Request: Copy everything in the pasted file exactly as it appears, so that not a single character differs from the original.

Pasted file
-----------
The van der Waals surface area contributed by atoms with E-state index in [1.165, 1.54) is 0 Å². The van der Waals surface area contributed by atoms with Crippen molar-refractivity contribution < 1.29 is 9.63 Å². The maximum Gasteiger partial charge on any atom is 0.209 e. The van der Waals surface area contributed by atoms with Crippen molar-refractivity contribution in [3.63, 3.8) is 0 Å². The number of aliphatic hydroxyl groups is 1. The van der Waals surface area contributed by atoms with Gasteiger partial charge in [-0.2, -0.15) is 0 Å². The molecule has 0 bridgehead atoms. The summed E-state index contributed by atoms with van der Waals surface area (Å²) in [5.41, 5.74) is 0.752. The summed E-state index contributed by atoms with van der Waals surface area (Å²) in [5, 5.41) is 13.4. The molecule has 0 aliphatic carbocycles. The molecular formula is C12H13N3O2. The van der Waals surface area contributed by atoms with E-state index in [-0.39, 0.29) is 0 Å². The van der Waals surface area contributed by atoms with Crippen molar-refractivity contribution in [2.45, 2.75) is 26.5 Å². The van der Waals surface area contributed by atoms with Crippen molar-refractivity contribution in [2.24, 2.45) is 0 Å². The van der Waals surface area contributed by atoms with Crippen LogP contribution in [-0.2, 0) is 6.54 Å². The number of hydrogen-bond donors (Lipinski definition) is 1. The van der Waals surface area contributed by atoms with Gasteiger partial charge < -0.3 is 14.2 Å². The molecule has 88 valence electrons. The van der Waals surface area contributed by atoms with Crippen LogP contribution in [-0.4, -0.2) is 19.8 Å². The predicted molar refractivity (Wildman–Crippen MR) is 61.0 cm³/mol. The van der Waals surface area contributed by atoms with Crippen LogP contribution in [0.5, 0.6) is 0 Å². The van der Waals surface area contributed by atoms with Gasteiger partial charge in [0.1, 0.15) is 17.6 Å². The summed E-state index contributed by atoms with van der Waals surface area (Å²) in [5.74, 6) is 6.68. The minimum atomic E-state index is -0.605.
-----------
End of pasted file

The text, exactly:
The van der Waals surface area contributed by atoms with E-state index in [1.165, 1.54) is 0 Å². The van der Waals surface area contributed by atoms with Crippen molar-refractivity contribution < 1.29 is 9.63 Å². The maximum Gasteiger partial charge on any atom is 0.209 e. The van der Waals surface area contributed by atoms with Crippen molar-refractivity contribution in [3.63, 3.8) is 0 Å². The number of aliphatic hydroxyl groups is 1. The van der Waals surface area contributed by atoms with Gasteiger partial charge in [-0.2, -0.15) is 0 Å². The molecule has 0 bridgehead atoms. The summed E-state index contributed by atoms with van der Waals surface area (Å²) in [5.41, 5.74) is 0.752. The summed E-state index contributed by atoms with van der Waals surface area (Å²) in [5, 5.41) is 13.4. The molecule has 0 aliphatic carbocycles. The molecular formula is C12H13N3O2. The van der Waals surface area contributed by atoms with E-state index in [-0.39, 0.29) is 0 Å². The van der Waals surface area contributed by atoms with Crippen molar-refractivity contribution in [2.45, 2.75) is 26.5 Å². The van der Waals surface area contributed by atoms with Crippen molar-refractivity contribution in [2.24, 2.45) is 0 Å². The van der Waals surface area contributed by atoms with Crippen LogP contribution in [-0.2, 0) is 6.54 Å². The number of hydrogen-bond donors (Lipinski definition) is 1. The van der Waals surface area contributed by atoms with Gasteiger partial charge < -0.3 is 14.2 Å². The molecule has 88 valence electrons. The van der Waals surface area contributed by atoms with Crippen LogP contribution in [-0.4, -0.2) is 19.8 Å². The predicted molar refractivity (Wildman–Crippen MR) is 61.0 cm³/mol. The van der Waals surface area contributed by atoms with Crippen LogP contribution in [0.5, 0.6) is 0 Å². The van der Waals surface area contributed by atoms with Gasteiger partial charge in [0.1, 0.15) is 17.6 Å². The summed E-state index contributed by atoms with van der Waals surface area (Å²) in [5.74, 6) is 6.68. The minimum atomic E-state index is -0.605.